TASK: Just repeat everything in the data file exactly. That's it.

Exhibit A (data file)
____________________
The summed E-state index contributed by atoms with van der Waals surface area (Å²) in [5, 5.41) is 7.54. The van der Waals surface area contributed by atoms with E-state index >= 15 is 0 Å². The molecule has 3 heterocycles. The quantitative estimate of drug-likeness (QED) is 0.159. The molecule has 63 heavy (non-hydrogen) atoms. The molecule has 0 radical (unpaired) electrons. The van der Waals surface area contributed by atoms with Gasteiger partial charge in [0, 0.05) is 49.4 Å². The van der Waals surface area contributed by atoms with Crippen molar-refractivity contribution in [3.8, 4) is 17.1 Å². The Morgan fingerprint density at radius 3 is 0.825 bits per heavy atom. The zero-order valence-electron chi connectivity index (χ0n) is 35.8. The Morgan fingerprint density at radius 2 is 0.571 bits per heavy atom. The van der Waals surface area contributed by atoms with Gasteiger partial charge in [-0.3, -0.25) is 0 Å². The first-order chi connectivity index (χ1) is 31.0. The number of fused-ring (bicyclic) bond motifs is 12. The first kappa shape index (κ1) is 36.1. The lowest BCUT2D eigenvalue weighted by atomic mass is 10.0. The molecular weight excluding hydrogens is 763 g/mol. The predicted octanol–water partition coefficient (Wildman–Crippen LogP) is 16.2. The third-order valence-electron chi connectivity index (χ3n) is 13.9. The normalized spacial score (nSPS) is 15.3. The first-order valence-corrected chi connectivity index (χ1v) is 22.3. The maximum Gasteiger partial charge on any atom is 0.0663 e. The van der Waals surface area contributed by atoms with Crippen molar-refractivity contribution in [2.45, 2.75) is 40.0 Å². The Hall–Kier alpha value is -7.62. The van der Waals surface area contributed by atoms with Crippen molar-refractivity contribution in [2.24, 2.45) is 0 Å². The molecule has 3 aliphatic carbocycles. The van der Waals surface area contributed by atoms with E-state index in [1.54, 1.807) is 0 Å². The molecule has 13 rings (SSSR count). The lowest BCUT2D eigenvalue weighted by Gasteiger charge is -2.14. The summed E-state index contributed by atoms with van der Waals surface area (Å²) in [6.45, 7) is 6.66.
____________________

The summed E-state index contributed by atoms with van der Waals surface area (Å²) in [5, 5.41) is 7.54. The van der Waals surface area contributed by atoms with E-state index >= 15 is 0 Å². The molecule has 3 heterocycles. The quantitative estimate of drug-likeness (QED) is 0.159. The molecule has 63 heavy (non-hydrogen) atoms. The molecule has 0 radical (unpaired) electrons. The van der Waals surface area contributed by atoms with Gasteiger partial charge in [0, 0.05) is 49.4 Å². The van der Waals surface area contributed by atoms with Crippen molar-refractivity contribution in [3.8, 4) is 17.1 Å². The Morgan fingerprint density at radius 3 is 0.825 bits per heavy atom. The zero-order valence-electron chi connectivity index (χ0n) is 35.8. The Morgan fingerprint density at radius 2 is 0.571 bits per heavy atom. The van der Waals surface area contributed by atoms with Gasteiger partial charge in [-0.3, -0.25) is 0 Å². The first-order chi connectivity index (χ1) is 31.0. The number of fused-ring (bicyclic) bond motifs is 12. The first kappa shape index (κ1) is 36.1. The lowest BCUT2D eigenvalue weighted by atomic mass is 10.0. The molecular weight excluding hydrogens is 763 g/mol. The predicted octanol–water partition coefficient (Wildman–Crippen LogP) is 16.2. The third-order valence-electron chi connectivity index (χ3n) is 13.9. The normalized spacial score (nSPS) is 15.3. The first-order valence-corrected chi connectivity index (χ1v) is 22.3. The maximum Gasteiger partial charge on any atom is 0.0663 e. The van der Waals surface area contributed by atoms with Crippen molar-refractivity contribution in [2.45, 2.75) is 40.0 Å². The Hall–Kier alpha value is -7.62. The van der Waals surface area contributed by atoms with Crippen molar-refractivity contribution in [2.24, 2.45) is 0 Å². The molecule has 3 aliphatic carbocycles. The van der Waals surface area contributed by atoms with E-state index in [1.54, 1.807) is 0 Å². The molecule has 13 rings (SSSR count). The lowest BCUT2D eigenvalue weighted by Gasteiger charge is -2.14. The summed E-state index contributed by atoms with van der Waals surface area (Å²) in [6.45, 7) is 6.66.